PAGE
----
I'm attempting to emulate how a volume is normally mounted for my NTFS volume that I've added to /private/etc/fstab. Normally, when a volume is found, like an external hard drive, it is mounted and then a shortcut to that volume is put on the Desktop and in the Finder left-hand sidebar. However, since to mount a NTFS volume as read-write in fstab, the flag nobrowse must be added, this prevents it from showing up on the desktop and in Finder's sidebar.

My research has pointed me to diskarbitrationd as the program that listens for new volumes and mounts them. I'd like to emulate the automatic adding of shortcuts to the desktop and Finder and removal on volume unmounting, and I'd like to make a script that listens for information from diskarbitationd and do the processing for me.

How would I hook into diskarbitrationd and listen for new events, then add the shortcuts to the desktop and Finder after the volume is mounted?

Thanks for your help!

1 Answer 1


You hook into diskarbitrationd by using Apple's Disk Arbitration framework. Basically you call DASessionCreate() to create a DASessionRef, and then register one or more notification callbacks.

You would need to register for the DARegisterDiskMountApprovalCallback. This gives you a notification whenever diskarbitrationd is going to mount something new. By returning a DADissenterRef from this callback, you can prevent diskarbitrationd from actually mounting the file system.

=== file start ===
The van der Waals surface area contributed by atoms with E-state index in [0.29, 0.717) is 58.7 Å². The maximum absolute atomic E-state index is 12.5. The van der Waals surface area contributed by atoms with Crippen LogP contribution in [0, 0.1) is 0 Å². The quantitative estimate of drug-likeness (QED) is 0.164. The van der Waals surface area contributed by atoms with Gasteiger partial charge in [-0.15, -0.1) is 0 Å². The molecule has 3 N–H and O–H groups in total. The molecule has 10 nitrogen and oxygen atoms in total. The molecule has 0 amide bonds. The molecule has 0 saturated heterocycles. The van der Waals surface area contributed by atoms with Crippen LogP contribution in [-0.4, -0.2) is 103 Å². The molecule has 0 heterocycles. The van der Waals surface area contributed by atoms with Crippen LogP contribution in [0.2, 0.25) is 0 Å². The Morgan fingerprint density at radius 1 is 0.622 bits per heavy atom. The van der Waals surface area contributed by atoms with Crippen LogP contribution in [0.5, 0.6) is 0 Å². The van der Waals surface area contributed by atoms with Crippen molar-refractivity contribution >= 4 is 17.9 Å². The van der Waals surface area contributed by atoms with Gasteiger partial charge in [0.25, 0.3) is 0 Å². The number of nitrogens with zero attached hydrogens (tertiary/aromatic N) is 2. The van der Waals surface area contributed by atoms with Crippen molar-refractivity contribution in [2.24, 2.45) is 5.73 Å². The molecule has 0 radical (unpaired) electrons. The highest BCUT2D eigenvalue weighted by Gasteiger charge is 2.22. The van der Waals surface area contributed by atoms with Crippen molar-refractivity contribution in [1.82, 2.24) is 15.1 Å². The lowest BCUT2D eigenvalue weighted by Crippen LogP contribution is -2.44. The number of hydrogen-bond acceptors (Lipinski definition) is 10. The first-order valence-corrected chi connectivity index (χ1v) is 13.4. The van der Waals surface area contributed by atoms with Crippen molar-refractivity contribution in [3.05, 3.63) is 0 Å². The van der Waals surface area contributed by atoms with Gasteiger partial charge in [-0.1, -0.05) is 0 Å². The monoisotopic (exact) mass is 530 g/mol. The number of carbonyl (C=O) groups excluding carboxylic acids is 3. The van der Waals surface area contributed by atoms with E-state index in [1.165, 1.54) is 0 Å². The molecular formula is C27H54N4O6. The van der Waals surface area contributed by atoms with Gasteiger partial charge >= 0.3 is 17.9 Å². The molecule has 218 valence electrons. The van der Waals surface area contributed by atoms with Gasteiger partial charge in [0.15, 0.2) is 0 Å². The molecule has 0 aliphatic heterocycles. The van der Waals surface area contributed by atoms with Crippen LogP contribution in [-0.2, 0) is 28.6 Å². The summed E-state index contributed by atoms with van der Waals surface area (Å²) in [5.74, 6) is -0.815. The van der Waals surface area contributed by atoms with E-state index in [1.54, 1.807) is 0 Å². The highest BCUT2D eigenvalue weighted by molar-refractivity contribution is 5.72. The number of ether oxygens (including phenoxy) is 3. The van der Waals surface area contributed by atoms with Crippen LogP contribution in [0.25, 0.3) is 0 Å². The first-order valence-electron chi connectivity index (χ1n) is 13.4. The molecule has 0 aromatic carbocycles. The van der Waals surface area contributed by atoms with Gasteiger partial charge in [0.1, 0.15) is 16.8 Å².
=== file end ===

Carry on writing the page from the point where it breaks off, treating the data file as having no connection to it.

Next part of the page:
Then you can mount the file system yourself and create shortcuts etc. using standard methods, such as the mount() system call.

Here's a direct link to the page in the programming guide, you'll need to examine:


  • Thanks for sending me those links! I've been working on it for the last few hours and I've got a small application working that hooks into the Disk Arbitration. The only other question I have is, I noticed that when I add an external drive normally, it shows up on the Desktop as a Volume, not as an alias (symbolic link). Is there a way to perform this same functionality through Disk Arbitration or in Objective C?
    – josh
    Commented Jun 17, 2014 at 18:42
  • If you got it working using the links, please mark my answer as accepted :-) The easiest way to get an icon on the desktop, is simply to mount it on a new directory created in ~/Desktop/
    – jksoegaard
    Commented Jun 28, 2014 at 19:59
  • Well I mean without using an alias, since it isn't the same as a volume mounted at the desktop. Like when you insert a flash drive, it'll automatically show up on the desktop without being an alias... I know that I can do it with using an alias, but is it possible to do otherwise?
    – josh
    Commented Jun 28, 2014 at 20:07

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